Argued October 9, 1979
Decided November 20, 1979
Appeal from the Appellate Division of the Supreme Court in the Third Judicial Department.
Harry Starr and Ann Thacher Anderson for appellant.
Kevin F. McDonough for respondent.
The order appealed from should be reversed, with costs, and the order of the State Human Rights Appeal Board should be reinstated. It remains the law that "the time schedules specified in section 297 (subd. 2; subd 4, pars. a, c) of the Executive Law for the performance of certain acts on the part of the Division of Human Rights are directory only. * * * The time limits are evidently for the benefit of complainants and others benefited and cannot be held to shelter those charged with violation of the statute. Absent some showing of substantial prejudice, noncompliance with such schedules does not operate to oust the division of the jurisdiction conferred on it by the Human Rights Law" (Union Free School Dist. No. 6 v New York State Human Rights Appeal Bd., 35 N.Y.2d 371, 380-381). While the length of the delay in processing a complaint is certainly relevant to the determination whether a particular respondent has suffered substantial prejudice from that delay, the mere passage of time normally will not constitute substantial prejudice in the absence of some showing of actual injury to the respondent. The force of this principle has not been diluted by the recent modifications of the time periods provided in section 297 (see L 1977, ch 729). Nor is a different rule suggested by our recognition in Matter of Tessy Plastics Corp. v State Div. of Human Rights ( 47 N.Y.2d 789, 791) that the continuation of proceedings before the division after a delay creating substantial prejudice to a respondent would constitute at most an "erroneous exercise of authority" since such delay would not divest the division of jurisdiction.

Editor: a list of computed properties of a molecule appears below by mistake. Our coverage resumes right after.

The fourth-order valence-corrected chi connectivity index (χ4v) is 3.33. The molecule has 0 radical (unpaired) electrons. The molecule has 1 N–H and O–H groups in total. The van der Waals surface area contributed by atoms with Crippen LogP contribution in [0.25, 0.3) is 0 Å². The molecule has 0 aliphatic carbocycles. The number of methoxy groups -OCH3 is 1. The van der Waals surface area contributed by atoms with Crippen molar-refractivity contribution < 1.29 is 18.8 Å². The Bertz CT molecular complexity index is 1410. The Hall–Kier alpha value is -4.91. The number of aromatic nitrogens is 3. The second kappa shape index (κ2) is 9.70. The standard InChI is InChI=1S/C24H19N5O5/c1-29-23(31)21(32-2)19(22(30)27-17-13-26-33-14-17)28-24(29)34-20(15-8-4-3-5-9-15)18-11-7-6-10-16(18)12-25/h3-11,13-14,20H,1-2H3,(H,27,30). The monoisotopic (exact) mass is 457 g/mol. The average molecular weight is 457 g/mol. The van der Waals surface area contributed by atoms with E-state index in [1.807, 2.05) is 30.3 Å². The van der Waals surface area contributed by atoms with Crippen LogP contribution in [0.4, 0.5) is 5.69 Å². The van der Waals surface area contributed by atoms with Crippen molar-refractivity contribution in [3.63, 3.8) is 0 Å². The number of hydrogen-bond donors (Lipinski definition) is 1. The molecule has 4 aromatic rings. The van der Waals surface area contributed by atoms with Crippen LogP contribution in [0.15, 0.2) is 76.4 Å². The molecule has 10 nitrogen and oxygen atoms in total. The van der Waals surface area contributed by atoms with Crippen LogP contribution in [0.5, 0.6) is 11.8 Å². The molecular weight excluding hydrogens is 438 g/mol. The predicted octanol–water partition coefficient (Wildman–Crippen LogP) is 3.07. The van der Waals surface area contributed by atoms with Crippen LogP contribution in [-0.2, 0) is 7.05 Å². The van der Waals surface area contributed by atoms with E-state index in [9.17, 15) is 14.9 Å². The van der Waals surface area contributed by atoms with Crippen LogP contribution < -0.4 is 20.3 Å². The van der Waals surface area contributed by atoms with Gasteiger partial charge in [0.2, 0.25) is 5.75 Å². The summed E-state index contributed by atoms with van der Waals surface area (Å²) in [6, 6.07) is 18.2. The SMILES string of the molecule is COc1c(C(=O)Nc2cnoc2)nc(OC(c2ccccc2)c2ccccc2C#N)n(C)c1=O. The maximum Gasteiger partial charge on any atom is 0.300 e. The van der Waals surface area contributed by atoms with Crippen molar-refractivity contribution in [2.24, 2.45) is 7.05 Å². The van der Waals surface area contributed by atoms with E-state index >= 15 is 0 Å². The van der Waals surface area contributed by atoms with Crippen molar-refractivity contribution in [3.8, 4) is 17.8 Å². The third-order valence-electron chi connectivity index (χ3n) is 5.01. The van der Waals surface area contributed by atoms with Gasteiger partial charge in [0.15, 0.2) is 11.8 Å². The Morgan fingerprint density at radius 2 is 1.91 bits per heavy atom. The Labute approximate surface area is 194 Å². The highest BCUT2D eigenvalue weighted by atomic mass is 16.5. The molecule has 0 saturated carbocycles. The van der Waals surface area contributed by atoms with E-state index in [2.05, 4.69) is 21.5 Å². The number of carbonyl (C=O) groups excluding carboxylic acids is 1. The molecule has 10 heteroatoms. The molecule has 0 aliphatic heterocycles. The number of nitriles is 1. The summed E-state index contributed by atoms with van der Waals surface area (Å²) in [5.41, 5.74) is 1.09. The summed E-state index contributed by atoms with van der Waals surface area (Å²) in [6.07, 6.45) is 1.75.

Applying these principles to the instant matter, it is readily apparent that the Appellate Division erred in concluding that the division's delay serves as a bar to continuation of this proceeding. This is especially so in light of the reorganization undertaken by the State Human Rights Appeal Board during the pendency of this proceeding. In short, our examination of the record persuades us that here, unlike the unusual situation presented in Board of Educ. v State Div. of Human Rights ( 42 N.Y.2d 862), there exists insufficient reason, as a matter of law, "to shelter those charged with violation of the statute" (Union Free School Dist. No. 6 v New York State Human Rights Appeal Bd., supra, p 381). We have also examined respondent's other contentions, and find them to be unpersuasive.
As to appellant's suggestion that section 298 of the Executive Law does not authorize a proceeding to challenge a purportedly nonfinal order of the appeal board, we reject that contention for the reasons stated in State Off. of Drug Abuse Servs. v State Human Rights Appeal Bd. ( 48 N.Y.2d 276).
Chief Judge COOKE and Judges JASEN, GABRIELLI, JONES, WACHTLER, FUCHSBERG and MEYER concur in memorandum.
Order reversed, etc.